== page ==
• Ron on 10.31.2013 at 2:24 pm

    BOO!!!

  • Fred Masquin on 04.23.2014 at 11:10 pm

    Very interesting history of Halloween.

  • cambree jordan on 10.08.2014 at 2:24 pm

    i think halloween shouldnt be celabrated because your worshiping the devil think about your children and yes im a christain

    • Rbanks on 10.10.2014 at 9:28 am

      RE: Cambree it has NOTHING to do with the Devil. Pagans do NOT worship the devil please educate yourself. Halloween (Samhain) is to honor deceased relatives and show respect for the dead. The pumpkin/jack-o-lantern is intended to frighten away evil spirits. Very similar to the Mexican Day of the dead. Please educate yourself and do not further spread lies out of your fears.

      • Kimberley on 11.26.2014 at 12:21 am

        agreed. :)

        • mya on 10.10.2015 at 3:29 pm

          What do you mean aggressive

      • Dillivan on 03.29.2016 at 10:34 am

        yes i agreed too

    • hunter on 10.20.2014 at 2:32 pm

      really it is just for the enjoyment of kids being allowed to dress up as something they want

    • Emily on 10.31.2014 at 8:09 am

      Its not worshiping the devil. I’m CATHOLIC and its my favorite holiday. If you have kids, i feel bad for them.

    • Vennie on 11.19.2015 at 6:51 pm

      I agree with cambree

  • a christian on 10.13.2014 at 7:16 pm

    halloween is the devils birthday. end of story!

    • noah on 10.28.2015 at 7:22 pm

      No it isn’t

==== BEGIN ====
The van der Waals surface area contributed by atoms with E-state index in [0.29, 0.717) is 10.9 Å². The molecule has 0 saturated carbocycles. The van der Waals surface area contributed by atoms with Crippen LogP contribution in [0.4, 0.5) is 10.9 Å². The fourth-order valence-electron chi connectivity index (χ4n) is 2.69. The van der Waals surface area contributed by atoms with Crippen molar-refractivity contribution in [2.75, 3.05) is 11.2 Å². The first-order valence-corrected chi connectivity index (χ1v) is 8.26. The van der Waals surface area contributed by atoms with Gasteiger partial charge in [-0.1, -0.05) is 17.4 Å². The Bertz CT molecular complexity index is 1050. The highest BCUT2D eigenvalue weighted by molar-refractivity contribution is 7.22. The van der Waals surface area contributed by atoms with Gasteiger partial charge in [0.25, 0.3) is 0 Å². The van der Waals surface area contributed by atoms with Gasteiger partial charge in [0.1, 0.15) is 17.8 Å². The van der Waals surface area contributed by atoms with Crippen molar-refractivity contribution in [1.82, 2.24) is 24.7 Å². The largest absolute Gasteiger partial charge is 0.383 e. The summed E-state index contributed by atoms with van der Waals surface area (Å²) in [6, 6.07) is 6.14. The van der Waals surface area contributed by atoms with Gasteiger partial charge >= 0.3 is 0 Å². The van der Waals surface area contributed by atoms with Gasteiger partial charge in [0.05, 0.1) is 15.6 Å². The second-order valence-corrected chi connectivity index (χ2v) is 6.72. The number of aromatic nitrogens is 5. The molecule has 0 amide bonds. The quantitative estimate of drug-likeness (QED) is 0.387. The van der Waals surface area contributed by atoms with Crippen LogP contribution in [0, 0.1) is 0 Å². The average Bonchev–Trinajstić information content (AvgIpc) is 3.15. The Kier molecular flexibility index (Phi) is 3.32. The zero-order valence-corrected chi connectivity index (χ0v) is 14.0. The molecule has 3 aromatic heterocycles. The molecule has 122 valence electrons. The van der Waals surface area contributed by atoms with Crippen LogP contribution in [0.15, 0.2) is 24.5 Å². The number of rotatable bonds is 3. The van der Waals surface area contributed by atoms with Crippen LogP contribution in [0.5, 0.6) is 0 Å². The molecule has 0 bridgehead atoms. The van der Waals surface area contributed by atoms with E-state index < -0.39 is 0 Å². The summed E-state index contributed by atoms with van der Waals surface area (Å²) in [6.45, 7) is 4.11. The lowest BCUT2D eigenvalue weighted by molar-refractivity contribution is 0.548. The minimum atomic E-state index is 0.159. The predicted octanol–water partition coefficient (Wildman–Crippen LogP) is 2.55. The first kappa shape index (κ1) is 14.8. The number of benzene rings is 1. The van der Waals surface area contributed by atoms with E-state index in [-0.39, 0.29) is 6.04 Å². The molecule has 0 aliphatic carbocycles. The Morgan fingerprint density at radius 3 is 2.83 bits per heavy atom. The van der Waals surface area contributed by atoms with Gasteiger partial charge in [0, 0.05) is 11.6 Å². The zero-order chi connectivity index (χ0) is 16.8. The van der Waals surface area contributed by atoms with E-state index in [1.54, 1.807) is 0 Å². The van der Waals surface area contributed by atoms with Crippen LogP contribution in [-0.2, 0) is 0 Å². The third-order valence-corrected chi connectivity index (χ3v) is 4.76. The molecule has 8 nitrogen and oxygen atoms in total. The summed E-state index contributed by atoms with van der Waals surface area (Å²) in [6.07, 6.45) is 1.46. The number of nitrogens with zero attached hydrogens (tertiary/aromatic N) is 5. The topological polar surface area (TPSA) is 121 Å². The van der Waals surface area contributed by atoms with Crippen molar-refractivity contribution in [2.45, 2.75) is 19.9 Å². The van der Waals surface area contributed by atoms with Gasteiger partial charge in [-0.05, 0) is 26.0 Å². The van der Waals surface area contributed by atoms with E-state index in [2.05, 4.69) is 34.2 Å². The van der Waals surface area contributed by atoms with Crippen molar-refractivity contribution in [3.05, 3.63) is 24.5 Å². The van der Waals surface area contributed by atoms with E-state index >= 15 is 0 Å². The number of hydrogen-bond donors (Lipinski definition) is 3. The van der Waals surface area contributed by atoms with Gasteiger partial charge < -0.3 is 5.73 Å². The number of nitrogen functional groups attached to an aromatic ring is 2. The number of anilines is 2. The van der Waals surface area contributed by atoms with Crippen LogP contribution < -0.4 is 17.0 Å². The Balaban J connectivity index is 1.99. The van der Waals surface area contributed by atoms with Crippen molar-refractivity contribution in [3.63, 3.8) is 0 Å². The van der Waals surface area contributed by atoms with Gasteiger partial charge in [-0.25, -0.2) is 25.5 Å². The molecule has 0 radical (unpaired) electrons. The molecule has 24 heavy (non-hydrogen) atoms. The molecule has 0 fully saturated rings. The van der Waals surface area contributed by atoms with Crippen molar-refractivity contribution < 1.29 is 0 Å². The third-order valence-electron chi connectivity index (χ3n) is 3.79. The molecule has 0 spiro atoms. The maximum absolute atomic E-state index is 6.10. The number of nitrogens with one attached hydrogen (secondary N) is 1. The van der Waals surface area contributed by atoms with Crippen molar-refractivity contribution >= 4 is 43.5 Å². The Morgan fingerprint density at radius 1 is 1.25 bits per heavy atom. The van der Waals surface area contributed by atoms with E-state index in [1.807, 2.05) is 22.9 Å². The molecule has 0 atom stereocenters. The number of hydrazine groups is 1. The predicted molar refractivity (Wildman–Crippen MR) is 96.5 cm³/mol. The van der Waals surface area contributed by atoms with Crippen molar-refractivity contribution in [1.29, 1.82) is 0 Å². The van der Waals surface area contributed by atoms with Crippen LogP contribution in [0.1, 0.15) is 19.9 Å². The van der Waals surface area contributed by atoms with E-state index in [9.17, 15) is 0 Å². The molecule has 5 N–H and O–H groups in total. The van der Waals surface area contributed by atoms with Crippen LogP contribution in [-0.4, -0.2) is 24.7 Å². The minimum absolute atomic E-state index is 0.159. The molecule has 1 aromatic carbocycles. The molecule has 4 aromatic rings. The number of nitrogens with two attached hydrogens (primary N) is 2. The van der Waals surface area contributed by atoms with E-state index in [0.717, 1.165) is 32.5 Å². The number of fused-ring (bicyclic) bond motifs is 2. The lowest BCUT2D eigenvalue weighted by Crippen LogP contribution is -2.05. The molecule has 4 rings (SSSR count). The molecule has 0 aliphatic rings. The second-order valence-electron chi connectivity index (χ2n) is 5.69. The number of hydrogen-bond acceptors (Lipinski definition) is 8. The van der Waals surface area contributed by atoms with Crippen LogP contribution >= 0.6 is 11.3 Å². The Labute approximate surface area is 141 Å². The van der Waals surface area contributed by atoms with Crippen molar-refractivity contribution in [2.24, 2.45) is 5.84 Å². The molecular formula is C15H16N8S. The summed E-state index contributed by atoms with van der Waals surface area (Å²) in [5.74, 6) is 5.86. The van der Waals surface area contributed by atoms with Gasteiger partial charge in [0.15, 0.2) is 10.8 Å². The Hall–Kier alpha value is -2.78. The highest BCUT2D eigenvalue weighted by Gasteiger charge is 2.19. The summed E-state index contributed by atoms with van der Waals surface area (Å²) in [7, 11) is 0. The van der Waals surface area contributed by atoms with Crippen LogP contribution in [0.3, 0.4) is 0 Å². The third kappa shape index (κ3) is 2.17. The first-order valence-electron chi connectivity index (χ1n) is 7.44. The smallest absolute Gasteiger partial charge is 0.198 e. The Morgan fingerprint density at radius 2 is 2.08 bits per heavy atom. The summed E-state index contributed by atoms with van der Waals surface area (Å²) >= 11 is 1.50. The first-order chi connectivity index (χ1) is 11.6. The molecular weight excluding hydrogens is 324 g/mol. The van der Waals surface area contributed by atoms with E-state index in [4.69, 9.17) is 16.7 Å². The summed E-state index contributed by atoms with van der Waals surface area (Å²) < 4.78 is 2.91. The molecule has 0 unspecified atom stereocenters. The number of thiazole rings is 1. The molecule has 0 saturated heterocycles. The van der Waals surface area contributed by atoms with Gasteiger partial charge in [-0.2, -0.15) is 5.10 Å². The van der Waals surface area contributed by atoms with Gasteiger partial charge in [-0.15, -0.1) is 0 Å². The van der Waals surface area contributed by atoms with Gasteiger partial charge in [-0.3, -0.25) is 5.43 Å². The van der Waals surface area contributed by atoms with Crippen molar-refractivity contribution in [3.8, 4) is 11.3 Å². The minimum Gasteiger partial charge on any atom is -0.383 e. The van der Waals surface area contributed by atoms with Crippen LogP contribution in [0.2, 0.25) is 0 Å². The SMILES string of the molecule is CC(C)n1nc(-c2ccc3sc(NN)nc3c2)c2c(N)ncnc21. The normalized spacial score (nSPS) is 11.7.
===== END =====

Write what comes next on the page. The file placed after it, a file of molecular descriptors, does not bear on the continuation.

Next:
• Tom on 10.30.2015 at 8:13 am

      I was raised Catholic in the 1950’s and we did Halloween in the Catholic schools. Many Christians think that Catholics are a satanic cult. So much for your hypocritical Christian love and charity.

  • A person on 10.16.2014 at 12:58 pm

    I agree with Rbanks

  • hunter on 10.20.2014 at 2:40 pm

    I think it is good because kids and some adults enjoy the feeling of Halloween because it makes their kids happy or just because they get candy.

  • hunter97 on 10.28.2014 at 1:43 pm

    in some beliefs it does celebrate satan but it depends on how u look at it

  • haidyn on 10.29.2014 at 1:36 pm

    Halloween started in the 20th century

    • noah on 10.28.2015 at 7:24 pm

      Are u sure about that hun?

  • Ryan on 10.30.2014 at 4:59 pm

    Did those of you who posted about the devil even read the article? I, definitely, have to agree with Rbanks: educate yourself. Ignorance may be blissful for you, but it is still ignorance, none the less. Great article, by the way. Thank you BUToday.

  • Leeford on 10.31.2014 at 2:17 pm

    If spending $7.4 billion on Halloween is a cool thing to do, then I will rather feed the hungry all over the world…this is a diabolic celebration. Common sense is needed in most of our actions folks!

  • Sherrie Schwab on 11.01.2014 at 6:49 am

    God did not die a cruel death on the cross to pay the penalty’s for the sins of the whole world so we could turn our backs on him and have something to do with a satanic holiday that clearly is not innocent is wosrhop of satin.The Bible says in the last days their will be manybwho are lovers of pleasure more than lovers of God.and also Jesus Christ said if you love me you will obey me!!! Do you love Jesus?

  • Eva Reyes on 09.16.2015 at 8:58 am

    Halloween is what you make it!…I also agree with Rbanks

  • H on 10.07.2015 at 12:09 am

    How are the pumpkins ..etc. meant for scaring evil if both they and evil are scary!!! If it’s to scare evil away u are suppose to put some thing that evil hates meaning something good.

    • Dáire on 10.20.2015 at 12:12 am

      The thought is that the only thing they are scared of is something as scary as themselves.

  • H on 10.07.2015 at 12:11 am

    And how does it show respect for the dead if it shows the dead looking that ugly and scary. That’s not showing respect but disrespect.